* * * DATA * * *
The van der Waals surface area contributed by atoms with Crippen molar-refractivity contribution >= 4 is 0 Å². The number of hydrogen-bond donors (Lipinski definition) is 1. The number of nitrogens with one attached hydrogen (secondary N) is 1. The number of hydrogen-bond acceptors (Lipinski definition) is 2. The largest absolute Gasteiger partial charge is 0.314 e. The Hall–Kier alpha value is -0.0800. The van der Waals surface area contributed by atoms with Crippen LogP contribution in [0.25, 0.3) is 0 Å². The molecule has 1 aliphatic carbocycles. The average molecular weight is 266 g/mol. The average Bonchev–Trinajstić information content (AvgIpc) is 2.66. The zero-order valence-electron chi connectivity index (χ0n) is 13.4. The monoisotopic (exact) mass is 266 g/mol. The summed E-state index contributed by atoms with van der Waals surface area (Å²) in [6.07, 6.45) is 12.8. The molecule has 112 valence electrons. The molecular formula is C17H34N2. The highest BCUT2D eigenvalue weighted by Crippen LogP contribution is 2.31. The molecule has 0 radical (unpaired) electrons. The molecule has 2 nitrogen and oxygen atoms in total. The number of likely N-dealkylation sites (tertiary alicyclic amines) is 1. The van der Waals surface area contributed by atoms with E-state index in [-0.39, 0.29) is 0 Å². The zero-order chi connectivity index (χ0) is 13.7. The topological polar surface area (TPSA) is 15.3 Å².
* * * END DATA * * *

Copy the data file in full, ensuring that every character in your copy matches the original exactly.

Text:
The van der Waals surface area contributed by atoms with Crippen molar-refractivity contribution >= 4 is 0 Å². The number of hydrogen-bond donors (Lipinski definition) is 1. The number of nitrogens with one attached hydrogen (secondary N) is 1. The number of hydrogen-bond acceptors (Lipinski definition) is 2. The largest absolute Gasteiger partial charge is 0.314 e. The Hall–Kier alpha value is -0.0800. The van der Waals surface area contributed by atoms with Crippen LogP contribution in [0.25, 0.3) is 0 Å². The molecule has 1 aliphatic carbocycles. The average molecular weight is 266 g/mol. The average Bonchev–Trinajstić information content (AvgIpc) is 2.66. The zero-order valence-electron chi connectivity index (χ0n) is 13.4. The monoisotopic (exact) mass is 266 g/mol. The summed E-state index contributed by atoms with van der Waals surface area (Å²) in [6.07, 6.45) is 12.8. The molecule has 112 valence electrons. The molecular formula is C17H34N2. The highest BCUT2D eigenvalue weighted by Crippen LogP contribution is 2.31. The molecule has 0 radical (unpaired) electrons. The molecule has 2 nitrogen and oxygen atoms in total. The number of likely N-dealkylation sites (tertiary alicyclic amines) is 1. The van der Waals surface area contributed by atoms with E-state index in [-0.39, 0.29) is 0 Å². The zero-order chi connectivity index (χ0) is 13.7. The topological polar surface area (TPSA) is 15.3 Å².